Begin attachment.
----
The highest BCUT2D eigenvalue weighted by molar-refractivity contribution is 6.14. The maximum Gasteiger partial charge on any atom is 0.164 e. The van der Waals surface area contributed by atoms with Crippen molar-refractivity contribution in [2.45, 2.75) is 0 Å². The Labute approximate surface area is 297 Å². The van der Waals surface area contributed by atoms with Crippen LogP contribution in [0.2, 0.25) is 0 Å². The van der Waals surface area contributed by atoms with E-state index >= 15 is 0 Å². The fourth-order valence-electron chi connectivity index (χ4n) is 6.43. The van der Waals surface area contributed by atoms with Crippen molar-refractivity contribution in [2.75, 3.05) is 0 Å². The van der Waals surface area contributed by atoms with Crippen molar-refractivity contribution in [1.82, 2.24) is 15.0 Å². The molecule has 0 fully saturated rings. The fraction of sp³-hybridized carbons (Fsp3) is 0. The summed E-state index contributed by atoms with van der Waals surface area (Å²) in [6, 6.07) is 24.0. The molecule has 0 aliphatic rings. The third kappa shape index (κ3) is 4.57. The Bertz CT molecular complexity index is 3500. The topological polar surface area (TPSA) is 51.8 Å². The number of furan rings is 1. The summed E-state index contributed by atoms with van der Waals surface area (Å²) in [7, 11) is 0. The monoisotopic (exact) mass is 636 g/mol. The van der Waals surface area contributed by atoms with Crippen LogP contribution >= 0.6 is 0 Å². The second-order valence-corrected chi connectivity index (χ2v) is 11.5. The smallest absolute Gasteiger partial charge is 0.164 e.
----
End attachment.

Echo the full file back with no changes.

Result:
The highest BCUT2D eigenvalue weighted by molar-refractivity contribution is 6.14. The maximum Gasteiger partial charge on any atom is 0.164 e. The van der Waals surface area contributed by atoms with Crippen molar-refractivity contribution in [2.45, 2.75) is 0 Å². The Labute approximate surface area is 297 Å². The van der Waals surface area contributed by atoms with Crippen LogP contribution in [0.2, 0.25) is 0 Å². The van der Waals surface area contributed by atoms with E-state index >= 15 is 0 Å². The fourth-order valence-electron chi connectivity index (χ4n) is 6.43. The van der Waals surface area contributed by atoms with Crippen molar-refractivity contribution in [2.75, 3.05) is 0 Å². The van der Waals surface area contributed by atoms with Crippen molar-refractivity contribution in [1.82, 2.24) is 15.0 Å². The molecule has 0 fully saturated rings. The fraction of sp³-hybridized carbons (Fsp3) is 0. The summed E-state index contributed by atoms with van der Waals surface area (Å²) in [6, 6.07) is 24.0. The molecule has 0 aliphatic rings. The third kappa shape index (κ3) is 4.57. The Bertz CT molecular complexity index is 3500. The topological polar surface area (TPSA) is 51.8 Å². The number of furan rings is 1. The summed E-state index contributed by atoms with van der Waals surface area (Å²) in [7, 11) is 0. The monoisotopic (exact) mass is 636 g/mol. The van der Waals surface area contributed by atoms with Crippen LogP contribution >= 0.6 is 0 Å². The second-order valence-corrected chi connectivity index (χ2v) is 11.5. The smallest absolute Gasteiger partial charge is 0.164 e.